Janice’s Review Blog

Memoir shares aspects of caregiving

Posted on: July 5, 2009

"Mothering Mother" reveals aspects of caregiving.

"Mothering Mother" reveals aspects of caregiving.

Carol D. O’Dell writes a compellingly honest memoir, “Mothering Mother,” about caring for her adoptive mother, Noveline DeVault.  She uses humor and love and breaks sections into bite-sized pieces so unlike her, readers can walk away when things get to tough to handle.  Her method of sharing the ups and downs of caring for an elder parent stricken with Parkinson’s and Alzheimer’s highlights what caregivers might expect if they choose to keep their relative with them through their illnesses and how they can cope with situations.

The book shows how O’Dell’s family works together to provide the support and care for O’Dell and DeVault.  O’Dell and her family sacrifice time together, but O’Dell sticks with her commitment to keep her mother out of a nursing home even when the youngest of her three daughters becomes very ill, and O’Dell blames herself for not catching the signs of illness earlier.  O’Dell’s husband builds an apartment onto their new home, so that DeVault feels close to the family, but still has privacy.

O’Dell’s mother shows her cantankerous side when she insists on doing things her way or she speaks her mind sometimes embarrassing O’Dell with her tactless honesty.  She finds ways to get attention even in the middle of the night when she makes enough noise to wake the entire house.  She also uses the telephone to call everyone at any hour.  Sometimes she refuses to eat, but her favorite food is Klondike bars.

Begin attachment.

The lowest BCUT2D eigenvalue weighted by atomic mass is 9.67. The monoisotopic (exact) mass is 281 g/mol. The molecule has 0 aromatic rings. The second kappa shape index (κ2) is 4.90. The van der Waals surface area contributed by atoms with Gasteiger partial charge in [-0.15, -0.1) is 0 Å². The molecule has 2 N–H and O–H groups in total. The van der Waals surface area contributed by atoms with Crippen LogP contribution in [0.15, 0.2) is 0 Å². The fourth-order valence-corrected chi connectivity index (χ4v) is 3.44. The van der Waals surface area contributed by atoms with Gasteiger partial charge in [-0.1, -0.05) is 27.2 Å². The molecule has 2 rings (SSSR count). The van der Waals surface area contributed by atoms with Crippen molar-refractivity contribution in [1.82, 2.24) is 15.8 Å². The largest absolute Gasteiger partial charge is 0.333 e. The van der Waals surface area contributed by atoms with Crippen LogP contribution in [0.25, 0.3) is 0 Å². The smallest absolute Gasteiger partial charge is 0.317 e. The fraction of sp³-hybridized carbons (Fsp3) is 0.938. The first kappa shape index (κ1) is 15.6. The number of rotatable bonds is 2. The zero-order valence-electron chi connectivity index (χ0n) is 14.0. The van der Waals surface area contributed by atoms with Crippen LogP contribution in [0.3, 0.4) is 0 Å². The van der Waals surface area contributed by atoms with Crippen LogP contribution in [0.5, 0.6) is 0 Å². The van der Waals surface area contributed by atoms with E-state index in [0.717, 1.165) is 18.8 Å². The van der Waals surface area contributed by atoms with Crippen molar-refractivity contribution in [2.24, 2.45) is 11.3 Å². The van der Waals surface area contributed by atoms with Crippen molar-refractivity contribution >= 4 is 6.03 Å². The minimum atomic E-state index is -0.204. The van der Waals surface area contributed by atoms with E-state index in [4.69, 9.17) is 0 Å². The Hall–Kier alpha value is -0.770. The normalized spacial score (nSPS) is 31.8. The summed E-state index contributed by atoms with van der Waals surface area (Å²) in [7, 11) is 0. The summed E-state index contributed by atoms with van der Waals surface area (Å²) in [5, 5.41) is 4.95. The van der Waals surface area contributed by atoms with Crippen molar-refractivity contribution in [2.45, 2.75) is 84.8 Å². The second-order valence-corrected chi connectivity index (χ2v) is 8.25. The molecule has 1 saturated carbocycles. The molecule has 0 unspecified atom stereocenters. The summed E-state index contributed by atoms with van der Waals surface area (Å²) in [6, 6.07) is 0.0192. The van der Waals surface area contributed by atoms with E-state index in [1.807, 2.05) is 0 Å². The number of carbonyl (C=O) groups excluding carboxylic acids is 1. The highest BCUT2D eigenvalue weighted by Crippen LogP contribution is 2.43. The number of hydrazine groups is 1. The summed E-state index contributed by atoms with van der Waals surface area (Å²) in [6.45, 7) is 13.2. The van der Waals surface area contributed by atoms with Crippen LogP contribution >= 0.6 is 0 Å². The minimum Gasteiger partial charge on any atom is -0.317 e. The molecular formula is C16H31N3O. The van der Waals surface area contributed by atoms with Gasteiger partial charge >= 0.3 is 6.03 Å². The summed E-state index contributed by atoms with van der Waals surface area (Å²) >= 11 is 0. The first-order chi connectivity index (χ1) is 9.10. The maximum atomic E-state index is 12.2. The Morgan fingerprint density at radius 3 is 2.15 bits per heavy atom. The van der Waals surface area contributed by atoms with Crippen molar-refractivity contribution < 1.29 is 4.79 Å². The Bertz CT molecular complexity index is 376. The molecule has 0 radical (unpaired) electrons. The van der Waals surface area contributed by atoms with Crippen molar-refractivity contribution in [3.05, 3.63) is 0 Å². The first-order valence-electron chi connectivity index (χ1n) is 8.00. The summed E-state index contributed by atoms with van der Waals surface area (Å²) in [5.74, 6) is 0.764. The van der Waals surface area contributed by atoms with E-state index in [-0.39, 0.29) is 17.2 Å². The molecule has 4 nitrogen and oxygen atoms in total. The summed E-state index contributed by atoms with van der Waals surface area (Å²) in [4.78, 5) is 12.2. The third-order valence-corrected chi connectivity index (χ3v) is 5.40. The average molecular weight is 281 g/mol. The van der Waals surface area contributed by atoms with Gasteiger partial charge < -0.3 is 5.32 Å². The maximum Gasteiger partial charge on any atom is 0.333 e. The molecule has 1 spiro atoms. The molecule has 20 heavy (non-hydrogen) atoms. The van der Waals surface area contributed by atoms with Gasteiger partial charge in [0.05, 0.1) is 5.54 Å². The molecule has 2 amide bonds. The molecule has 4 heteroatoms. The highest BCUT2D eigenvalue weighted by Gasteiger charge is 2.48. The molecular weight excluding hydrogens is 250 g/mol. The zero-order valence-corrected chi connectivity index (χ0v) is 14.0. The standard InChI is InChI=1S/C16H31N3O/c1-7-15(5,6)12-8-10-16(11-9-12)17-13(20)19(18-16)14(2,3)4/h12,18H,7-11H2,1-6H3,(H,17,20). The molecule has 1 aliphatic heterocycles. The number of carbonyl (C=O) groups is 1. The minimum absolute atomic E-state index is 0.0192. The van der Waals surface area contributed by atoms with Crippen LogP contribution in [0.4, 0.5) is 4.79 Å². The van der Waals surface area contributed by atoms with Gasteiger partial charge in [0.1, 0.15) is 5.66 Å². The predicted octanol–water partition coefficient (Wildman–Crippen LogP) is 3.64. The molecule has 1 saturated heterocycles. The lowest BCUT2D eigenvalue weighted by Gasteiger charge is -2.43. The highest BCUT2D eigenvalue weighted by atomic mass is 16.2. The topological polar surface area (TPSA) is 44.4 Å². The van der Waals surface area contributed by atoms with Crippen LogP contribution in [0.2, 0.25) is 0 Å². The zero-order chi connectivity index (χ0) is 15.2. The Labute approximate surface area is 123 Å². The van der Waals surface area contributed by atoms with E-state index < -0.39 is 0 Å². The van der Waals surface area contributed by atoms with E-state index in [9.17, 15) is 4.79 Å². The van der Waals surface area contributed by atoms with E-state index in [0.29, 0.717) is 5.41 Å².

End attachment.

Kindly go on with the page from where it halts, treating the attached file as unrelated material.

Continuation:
O’Dell tackles every problem that comes along, some with more patience and grace than others.  She heads for the nearby river when things get too unbearable, but she always returns and takes control.  She voices her opionion on doctors, nurses and hospice care and how sometimes they do more harm than good by upsetting her established routine.  She laments the lack of qualified help and gives thanks for those who help and understand.  O’Dell shares all of her feelings about caring for her mother, good and bad, and the final outcome.   

The book contains an Appendix where caregivers and relatives can find referrals and information.   The Appendix includes  associations and groups on Alzheimer’s, Parkinson’s and other diseases, aging, home care, nursing homes and other forms of aid.


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